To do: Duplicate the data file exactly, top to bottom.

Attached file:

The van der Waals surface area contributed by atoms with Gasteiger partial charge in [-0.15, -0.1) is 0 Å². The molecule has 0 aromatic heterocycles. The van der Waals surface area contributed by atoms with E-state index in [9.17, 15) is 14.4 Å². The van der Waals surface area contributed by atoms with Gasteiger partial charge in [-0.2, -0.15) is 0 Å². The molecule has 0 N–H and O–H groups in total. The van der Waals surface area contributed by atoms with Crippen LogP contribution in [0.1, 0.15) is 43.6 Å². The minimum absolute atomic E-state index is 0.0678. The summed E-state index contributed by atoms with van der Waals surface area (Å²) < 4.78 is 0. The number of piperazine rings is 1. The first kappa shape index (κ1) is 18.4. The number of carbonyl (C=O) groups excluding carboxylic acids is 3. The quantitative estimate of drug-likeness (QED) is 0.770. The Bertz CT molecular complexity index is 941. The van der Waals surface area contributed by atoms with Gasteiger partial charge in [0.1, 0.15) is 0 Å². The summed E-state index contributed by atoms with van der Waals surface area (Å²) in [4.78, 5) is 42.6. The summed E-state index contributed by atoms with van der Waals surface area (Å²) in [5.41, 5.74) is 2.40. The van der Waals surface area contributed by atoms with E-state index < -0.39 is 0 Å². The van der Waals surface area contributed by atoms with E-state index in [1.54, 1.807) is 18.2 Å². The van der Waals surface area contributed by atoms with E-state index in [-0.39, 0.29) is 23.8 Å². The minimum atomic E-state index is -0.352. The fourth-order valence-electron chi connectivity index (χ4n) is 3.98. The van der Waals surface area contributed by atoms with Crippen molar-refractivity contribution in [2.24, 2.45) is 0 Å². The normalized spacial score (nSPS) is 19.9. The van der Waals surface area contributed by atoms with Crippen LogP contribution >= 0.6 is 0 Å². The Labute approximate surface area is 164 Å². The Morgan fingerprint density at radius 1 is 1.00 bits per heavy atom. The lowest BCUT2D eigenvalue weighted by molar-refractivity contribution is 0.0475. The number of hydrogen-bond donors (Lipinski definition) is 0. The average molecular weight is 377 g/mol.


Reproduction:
The van der Waals surface area contributed by atoms with Gasteiger partial charge in [-0.15, -0.1) is 0 Å². The molecule has 0 aromatic heterocycles. The van der Waals surface area contributed by atoms with E-state index in [9.17, 15) is 14.4 Å². The van der Waals surface area contributed by atoms with Gasteiger partial charge in [-0.2, -0.15) is 0 Å². The molecule has 0 N–H and O–H groups in total. The van der Waals surface area contributed by atoms with Crippen LogP contribution in [0.1, 0.15) is 43.6 Å². The minimum absolute atomic E-state index is 0.0678. The summed E-state index contributed by atoms with van der Waals surface area (Å²) < 4.78 is 0. The number of piperazine rings is 1. The first kappa shape index (κ1) is 18.4. The number of carbonyl (C=O) groups excluding carboxylic acids is 3. The quantitative estimate of drug-likeness (QED) is 0.770. The Bertz CT molecular complexity index is 941. The van der Waals surface area contributed by atoms with Gasteiger partial charge in [0.1, 0.15) is 0 Å². The summed E-state index contributed by atoms with van der Waals surface area (Å²) in [4.78, 5) is 42.6. The summed E-state index contributed by atoms with van der Waals surface area (Å²) in [5.41, 5.74) is 2.40. The van der Waals surface area contributed by atoms with E-state index < -0.39 is 0 Å². The van der Waals surface area contributed by atoms with E-state index in [1.54, 1.807) is 18.2 Å². The van der Waals surface area contributed by atoms with E-state index in [-0.39, 0.29) is 23.8 Å². The minimum atomic E-state index is -0.352. The fourth-order valence-electron chi connectivity index (χ4n) is 3.98. The van der Waals surface area contributed by atoms with Crippen molar-refractivity contribution in [2.24, 2.45) is 0 Å². The normalized spacial score (nSPS) is 19.9. The van der Waals surface area contributed by atoms with Crippen LogP contribution >= 0.6 is 0 Å². The Labute approximate surface area is 164 Å². The Morgan fingerprint density at radius 1 is 1.00 bits per heavy atom. The lowest BCUT2D eigenvalue weighted by molar-refractivity contribution is 0.0475. The number of hydrogen-bond donors (Lipinski definition) is 0. The average molecular weight is 377 g/mol.